, which makes safety restraints, is "really starting to take off in Korea and China before the American business collapses."
may also be worth it, but Cramer isn't sold completely on the idea yet.
Mad Mail & Sudden Death
In the "Mad Mail" segment, when Cramer was asked how shareholders should interpret
( NHWK) filing with the
to sell 5 million shares, he replied "this is not good."
Another emailer asked if the short squeeze in
was over. "The shorts have lost here so big you're not going to get a squeeze beyond that," Cramer said.
A third emailer, who noted that on a past "Mad Money" TV broadcast, Cramer had blessed
( ATHR) as a takeover target, asked if it was time to ring the register. Cramer responded that the stock just had another spike, and "you should take something off the table."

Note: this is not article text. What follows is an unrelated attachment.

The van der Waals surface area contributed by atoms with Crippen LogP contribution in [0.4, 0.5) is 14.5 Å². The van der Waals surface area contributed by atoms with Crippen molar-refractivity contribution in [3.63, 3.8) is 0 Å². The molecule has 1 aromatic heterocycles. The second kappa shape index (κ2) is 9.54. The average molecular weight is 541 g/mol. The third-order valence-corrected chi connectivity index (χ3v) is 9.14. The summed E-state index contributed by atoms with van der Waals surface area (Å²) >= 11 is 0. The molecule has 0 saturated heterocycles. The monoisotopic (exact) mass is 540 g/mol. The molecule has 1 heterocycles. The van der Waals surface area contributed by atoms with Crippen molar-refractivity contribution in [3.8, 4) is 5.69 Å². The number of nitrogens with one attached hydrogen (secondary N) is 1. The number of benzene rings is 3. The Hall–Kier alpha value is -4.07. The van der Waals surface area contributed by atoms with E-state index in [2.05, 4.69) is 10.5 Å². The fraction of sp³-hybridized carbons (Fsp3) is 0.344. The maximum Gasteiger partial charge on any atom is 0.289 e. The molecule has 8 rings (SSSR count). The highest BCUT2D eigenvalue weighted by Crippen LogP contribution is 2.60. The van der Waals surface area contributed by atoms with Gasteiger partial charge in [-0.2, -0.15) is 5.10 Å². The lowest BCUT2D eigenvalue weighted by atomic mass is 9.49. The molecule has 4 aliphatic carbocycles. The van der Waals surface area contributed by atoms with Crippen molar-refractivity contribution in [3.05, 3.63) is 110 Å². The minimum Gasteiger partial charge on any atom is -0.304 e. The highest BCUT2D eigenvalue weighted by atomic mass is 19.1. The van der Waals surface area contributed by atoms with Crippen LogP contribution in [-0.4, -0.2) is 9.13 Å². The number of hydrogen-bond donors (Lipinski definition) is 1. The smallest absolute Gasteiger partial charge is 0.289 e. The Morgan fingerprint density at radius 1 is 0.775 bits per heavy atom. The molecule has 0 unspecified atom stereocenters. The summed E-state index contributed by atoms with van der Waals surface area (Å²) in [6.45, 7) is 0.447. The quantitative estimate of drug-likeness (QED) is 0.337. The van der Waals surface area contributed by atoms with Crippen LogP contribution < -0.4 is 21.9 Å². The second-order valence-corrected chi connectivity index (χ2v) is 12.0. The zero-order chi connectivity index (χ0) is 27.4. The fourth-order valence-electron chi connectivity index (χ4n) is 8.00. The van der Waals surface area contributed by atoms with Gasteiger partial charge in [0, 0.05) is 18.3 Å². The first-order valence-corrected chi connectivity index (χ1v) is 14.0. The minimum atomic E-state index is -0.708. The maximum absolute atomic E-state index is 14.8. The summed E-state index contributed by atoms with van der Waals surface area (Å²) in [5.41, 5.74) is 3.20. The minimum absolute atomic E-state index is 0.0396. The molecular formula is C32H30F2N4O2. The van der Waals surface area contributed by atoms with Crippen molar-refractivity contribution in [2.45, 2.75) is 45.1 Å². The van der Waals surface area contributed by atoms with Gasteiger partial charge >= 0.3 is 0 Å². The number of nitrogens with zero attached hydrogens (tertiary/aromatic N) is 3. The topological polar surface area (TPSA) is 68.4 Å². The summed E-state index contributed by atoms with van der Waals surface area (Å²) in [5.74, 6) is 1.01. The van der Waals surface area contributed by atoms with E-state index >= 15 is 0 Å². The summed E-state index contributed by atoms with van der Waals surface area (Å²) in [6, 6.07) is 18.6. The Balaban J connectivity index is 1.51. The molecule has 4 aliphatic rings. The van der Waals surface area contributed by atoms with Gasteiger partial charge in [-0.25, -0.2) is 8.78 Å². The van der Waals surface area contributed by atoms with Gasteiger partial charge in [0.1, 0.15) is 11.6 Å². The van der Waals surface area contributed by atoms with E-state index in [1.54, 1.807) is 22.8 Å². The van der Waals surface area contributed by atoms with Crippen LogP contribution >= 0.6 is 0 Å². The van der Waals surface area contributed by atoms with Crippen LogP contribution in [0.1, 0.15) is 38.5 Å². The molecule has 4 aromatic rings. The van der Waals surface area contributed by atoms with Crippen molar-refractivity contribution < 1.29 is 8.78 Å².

In the "Sudden Death" round, Cramer was bullish on
. He was bearish on
Cramer was bullish on
Enbridge Energy Partners
Cramer was bearish on
MEMC Electronic Materials
For more of Cramer's insights during the most recent Lightning Round,
Want more Cramer? Check out Jim's rules and commandments for investing from his latest book by
At the time of publication, Cramer had no positions in stocks mentioned.
Jim Cramer, host of the CNBC television program "Mad Money," is a Markets Commentator for TheStreet.com, Inc., and CNBC, and a director and co-founder of TheStreet.com. All opinions expressed by Mr. Cramer on "Mad Money" are his own and do not reflect the opinions of TheStreet.com or its affiliates, or CNBC, NBC UNIVERSAL or their parent company or affiliates. Mr. Cramer's opinions are based upon information he considers to be reliable, but neither TheStreet.com, nor CNBC, nor either of their affiliates and/or subsidiaries warrant its completeness or accuracy, and it should not be relied upon as such. Mr. Cramer's statements are based on his opinions at the time statements are made, and are subject to change without notice. No part of Mr. Cramer's compensation from CNBC or TheStreet.com is related to the specific opinions expressed by him on "Mad Money."